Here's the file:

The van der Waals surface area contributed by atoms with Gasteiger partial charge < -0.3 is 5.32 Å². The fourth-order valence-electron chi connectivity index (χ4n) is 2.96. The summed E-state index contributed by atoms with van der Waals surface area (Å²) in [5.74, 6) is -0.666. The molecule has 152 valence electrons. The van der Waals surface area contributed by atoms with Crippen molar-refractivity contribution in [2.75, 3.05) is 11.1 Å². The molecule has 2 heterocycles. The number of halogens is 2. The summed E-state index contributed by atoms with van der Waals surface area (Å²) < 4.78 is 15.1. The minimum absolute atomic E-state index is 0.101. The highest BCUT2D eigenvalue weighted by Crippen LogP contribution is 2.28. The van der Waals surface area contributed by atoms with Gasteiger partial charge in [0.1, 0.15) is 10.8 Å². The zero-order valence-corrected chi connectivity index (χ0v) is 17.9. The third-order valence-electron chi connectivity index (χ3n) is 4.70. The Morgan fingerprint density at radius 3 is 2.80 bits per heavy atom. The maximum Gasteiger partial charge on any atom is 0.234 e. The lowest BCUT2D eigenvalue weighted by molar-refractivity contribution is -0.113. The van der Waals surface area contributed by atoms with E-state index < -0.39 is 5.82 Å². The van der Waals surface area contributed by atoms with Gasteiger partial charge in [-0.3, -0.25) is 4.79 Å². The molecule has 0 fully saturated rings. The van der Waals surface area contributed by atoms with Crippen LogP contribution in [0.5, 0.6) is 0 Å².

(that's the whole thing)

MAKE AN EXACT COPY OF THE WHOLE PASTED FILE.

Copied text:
The van der Waals surface area contributed by atoms with Gasteiger partial charge < -0.3 is 5.32 Å². The fourth-order valence-electron chi connectivity index (χ4n) is 2.96. The summed E-state index contributed by atoms with van der Waals surface area (Å²) in [5.74, 6) is -0.666. The molecule has 152 valence electrons. The van der Waals surface area contributed by atoms with Crippen molar-refractivity contribution in [2.75, 3.05) is 11.1 Å². The molecule has 2 heterocycles. The number of halogens is 2. The summed E-state index contributed by atoms with van der Waals surface area (Å²) < 4.78 is 15.1. The minimum absolute atomic E-state index is 0.101. The highest BCUT2D eigenvalue weighted by Crippen LogP contribution is 2.28. The van der Waals surface area contributed by atoms with Gasteiger partial charge in [0.1, 0.15) is 10.8 Å². The zero-order valence-corrected chi connectivity index (χ0v) is 17.9. The third-order valence-electron chi connectivity index (χ3n) is 4.70. The Morgan fingerprint density at radius 3 is 2.80 bits per heavy atom. The maximum Gasteiger partial charge on any atom is 0.234 e. The lowest BCUT2D eigenvalue weighted by molar-refractivity contribution is -0.113. The van der Waals surface area contributed by atoms with E-state index < -0.39 is 5.82 Å². The van der Waals surface area contributed by atoms with Gasteiger partial charge in [-0.3, -0.25) is 4.79 Å². The molecule has 0 fully saturated rings. The van der Waals surface area contributed by atoms with Crippen LogP contribution in [0.5, 0.6) is 0 Å².